Spotlight on Texas Books
Disability Information & Referral Center
Disability Information & Referral Center
National Library Service for the Blind & Physically Handicapped
Greetings! Here is the latest news:
Customer satisfaction survey is available with this newsletter: We have included a copy of the customer satisfaction survey in this newsletter. The survey, consisting of five basic questions, is being sent to all patrons, based on your correspondence preference (email, large print, or Braille). For those who would like to call in their answers or have the survey read to them, please call 1-800-252-9605 and ask a reader consultant to assist you with the customer satisfaction survey. You also may respond by marking your answers and sending the paper survey back to us, or completing an electronic survey by following the link in the email message. Survey answers need to reach us by December 31, 2017. We report the results to the Legislative Budget Board, so your participation is very important to us!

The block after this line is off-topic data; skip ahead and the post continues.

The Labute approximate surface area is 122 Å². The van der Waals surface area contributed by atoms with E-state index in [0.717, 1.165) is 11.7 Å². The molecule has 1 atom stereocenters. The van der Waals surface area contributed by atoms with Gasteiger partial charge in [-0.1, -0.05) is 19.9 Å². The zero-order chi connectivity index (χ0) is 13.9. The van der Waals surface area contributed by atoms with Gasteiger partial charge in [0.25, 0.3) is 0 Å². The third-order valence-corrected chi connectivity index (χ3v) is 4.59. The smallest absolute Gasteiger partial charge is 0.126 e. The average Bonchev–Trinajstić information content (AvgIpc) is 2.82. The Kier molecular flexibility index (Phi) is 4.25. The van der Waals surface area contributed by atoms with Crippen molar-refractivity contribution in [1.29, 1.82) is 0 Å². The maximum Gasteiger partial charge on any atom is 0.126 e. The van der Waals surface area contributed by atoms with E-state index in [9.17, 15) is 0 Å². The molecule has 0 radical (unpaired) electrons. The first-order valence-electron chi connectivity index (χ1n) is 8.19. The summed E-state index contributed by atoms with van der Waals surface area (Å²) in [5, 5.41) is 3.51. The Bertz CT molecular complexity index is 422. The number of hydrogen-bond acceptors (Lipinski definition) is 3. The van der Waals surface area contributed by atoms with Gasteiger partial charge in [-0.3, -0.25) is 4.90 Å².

Evacuees from Hurricanes Harvey, Irma, and Maria: Because of the recent hurricanes, we have a lot of Texas residents who are displaced from their homes and now living in a different part of the state; we also have people from Florida and the U.S. territories in the Caribbean who now find themselves living in Texas. If you or someone you know is enrolled in a talking book program and has lost their books and machines or cannot contact their home talking book library, please contact us at 1-800-252-9605. We can help our displaced patrons get back to reading, and we can temporarily enroll other states’ patrons until they can get back home. Please contact us for handling instructions for books or machines that that have been in flood waters.